AT&T added Brocade, Ciena and Cisco to its list of Domain 2.0 partners on Wednesday, taking the total number of vendor partners it has chosen for its cloud program, which leans heavily on SDN and NFV, to 10.
The operator, which first unveiled its Domain 2.0 plans (also known as the User-Defined Network Cloud program) in September 2013, says the plan for its next-generation network "places customers at the center of the network with a modern, cloud-based architecture, a global first at this scale." (See AT&T Puts SDN/NFV in Driver's Seat.)
Importantly, AT&T Inc. (NYSE: T) continues to link the extension of its Domain 2.0 activities to an expected reduction in capital expenditures in the coming years. The operator recently announced that it expects to reduce its annual capex spend to $18 billion in 2015 compared with about $21 billion this year: In today's announcement it reiterated that it expects "its next-generation network to reflect a downward bias toward capital spending. This will come from relying less on specialized hardware and deploying more open source and reusable software." (See AT&T's Mexican Capex Dance.)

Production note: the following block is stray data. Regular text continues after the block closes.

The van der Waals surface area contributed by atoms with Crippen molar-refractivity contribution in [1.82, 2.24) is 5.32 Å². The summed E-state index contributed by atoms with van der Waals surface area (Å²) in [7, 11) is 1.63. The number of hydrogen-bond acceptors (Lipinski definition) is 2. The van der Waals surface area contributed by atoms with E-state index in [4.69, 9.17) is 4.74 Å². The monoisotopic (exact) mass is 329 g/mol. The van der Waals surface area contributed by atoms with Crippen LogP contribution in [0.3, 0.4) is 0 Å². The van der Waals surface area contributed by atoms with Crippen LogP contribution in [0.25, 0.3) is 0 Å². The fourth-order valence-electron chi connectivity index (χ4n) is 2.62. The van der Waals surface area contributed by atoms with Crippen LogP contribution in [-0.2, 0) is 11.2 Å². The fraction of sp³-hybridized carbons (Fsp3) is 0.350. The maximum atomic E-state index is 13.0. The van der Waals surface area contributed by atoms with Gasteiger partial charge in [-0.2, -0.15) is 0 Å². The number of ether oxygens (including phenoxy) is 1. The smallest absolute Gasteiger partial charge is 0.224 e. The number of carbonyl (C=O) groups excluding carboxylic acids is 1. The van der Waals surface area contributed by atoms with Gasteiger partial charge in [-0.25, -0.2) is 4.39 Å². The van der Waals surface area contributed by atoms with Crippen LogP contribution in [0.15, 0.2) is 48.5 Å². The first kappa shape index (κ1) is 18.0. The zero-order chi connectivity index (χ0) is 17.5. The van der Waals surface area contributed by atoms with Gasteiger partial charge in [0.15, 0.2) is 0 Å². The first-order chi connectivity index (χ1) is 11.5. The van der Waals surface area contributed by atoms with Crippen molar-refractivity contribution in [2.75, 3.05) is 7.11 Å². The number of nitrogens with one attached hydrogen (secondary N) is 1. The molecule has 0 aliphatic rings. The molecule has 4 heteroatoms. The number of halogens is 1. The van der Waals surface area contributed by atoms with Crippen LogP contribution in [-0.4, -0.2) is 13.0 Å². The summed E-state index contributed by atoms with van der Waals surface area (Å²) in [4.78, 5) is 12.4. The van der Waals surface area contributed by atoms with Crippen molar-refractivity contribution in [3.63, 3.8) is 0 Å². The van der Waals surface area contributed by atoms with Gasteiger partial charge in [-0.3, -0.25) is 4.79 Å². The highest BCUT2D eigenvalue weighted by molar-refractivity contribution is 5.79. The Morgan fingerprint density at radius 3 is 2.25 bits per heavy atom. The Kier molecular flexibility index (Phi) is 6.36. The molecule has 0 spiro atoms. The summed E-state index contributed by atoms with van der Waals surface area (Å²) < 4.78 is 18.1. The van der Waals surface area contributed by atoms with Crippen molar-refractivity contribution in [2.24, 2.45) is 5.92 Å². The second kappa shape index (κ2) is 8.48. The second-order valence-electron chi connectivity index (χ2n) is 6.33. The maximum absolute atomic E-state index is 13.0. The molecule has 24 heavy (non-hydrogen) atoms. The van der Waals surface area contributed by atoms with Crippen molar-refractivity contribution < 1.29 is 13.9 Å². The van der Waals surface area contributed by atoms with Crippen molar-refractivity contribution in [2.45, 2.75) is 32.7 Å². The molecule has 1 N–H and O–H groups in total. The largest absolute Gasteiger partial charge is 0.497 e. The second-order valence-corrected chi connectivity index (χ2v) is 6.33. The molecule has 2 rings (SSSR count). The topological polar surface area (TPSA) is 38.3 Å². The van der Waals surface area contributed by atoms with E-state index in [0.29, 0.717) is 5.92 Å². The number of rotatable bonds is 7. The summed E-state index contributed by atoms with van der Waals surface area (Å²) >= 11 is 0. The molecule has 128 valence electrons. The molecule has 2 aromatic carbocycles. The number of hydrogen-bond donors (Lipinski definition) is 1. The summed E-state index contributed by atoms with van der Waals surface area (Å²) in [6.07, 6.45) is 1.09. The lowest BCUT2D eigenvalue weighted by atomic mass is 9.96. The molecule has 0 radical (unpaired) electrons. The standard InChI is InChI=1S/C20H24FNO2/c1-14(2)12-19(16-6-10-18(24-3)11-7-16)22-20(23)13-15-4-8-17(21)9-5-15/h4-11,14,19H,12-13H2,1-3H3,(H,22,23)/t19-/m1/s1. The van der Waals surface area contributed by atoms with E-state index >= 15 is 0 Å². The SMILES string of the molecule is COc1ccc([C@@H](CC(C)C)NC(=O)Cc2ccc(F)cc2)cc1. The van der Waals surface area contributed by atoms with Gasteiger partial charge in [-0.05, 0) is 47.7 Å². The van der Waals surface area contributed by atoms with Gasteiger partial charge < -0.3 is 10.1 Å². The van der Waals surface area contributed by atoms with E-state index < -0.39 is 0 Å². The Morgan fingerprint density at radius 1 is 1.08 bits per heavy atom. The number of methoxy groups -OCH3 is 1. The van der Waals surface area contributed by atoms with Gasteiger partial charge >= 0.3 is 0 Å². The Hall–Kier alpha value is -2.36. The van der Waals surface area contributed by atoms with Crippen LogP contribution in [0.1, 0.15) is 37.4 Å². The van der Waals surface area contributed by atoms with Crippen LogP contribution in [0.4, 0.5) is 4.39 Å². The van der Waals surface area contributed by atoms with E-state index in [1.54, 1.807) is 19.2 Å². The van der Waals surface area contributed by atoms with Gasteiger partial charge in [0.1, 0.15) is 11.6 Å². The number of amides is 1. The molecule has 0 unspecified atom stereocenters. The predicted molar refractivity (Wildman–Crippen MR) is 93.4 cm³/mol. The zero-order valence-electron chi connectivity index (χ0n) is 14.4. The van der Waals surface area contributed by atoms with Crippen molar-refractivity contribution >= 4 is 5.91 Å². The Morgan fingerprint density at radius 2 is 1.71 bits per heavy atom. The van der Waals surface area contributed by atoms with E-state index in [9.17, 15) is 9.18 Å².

That's a massive signal to the rest of the operator community that AT&T is committed to the use of open source software in its future network and that it expects the evolution to more programmable and virtualized networking to result in lower capital expenditures.
While one of the "promises" of SDN and NFV has always been that it would result in lower capex for network operators, that direct financial link has been called into question during the past year or so. Yet AT&T, a very influential telco, is saying there is a correlation between the introduction of technologies that do not require a proprietary hardware platform and lower outlays.
AT&T's share price is down by 0.4% Wednesday to $32.76, most likely due to the ongoing concerns about mobile service margins across all US wireless operators. (See US Carriers Spanked on Big Red's Q4 Margin Squeeze.)
A year ago this month, research firm MKM Partners suggested Ciena would be one of the winners in AT&T's program, and that Cisco could be left out. (See MKM: Cisco Biggest Loser in AT&T SDN Plans.)
Including the companies announced today, the 10 vendors currently involved in the Domain 2.0 program are (in alphabetical order):
- Affirmed Networks
- Brocade Communications Systems
- Cisco Systems (including Tail-f)
- Fujitsu Network Communications
- Juniper Networks
- Metaswitch Networks
For more on AT&T's Domain 2.0 program see:
- AT&T Brings User-Defined Network to Austin Businesses
- AT&T Working on Home-Grown SDN Controller for Later in 2014
- AT&T Adds Amdocs, Juniper to Cloud Roster
- AT&T's Cloud Future Takes Shape
— Ray Le Maistre, , Editor-in-Chief, Light Reading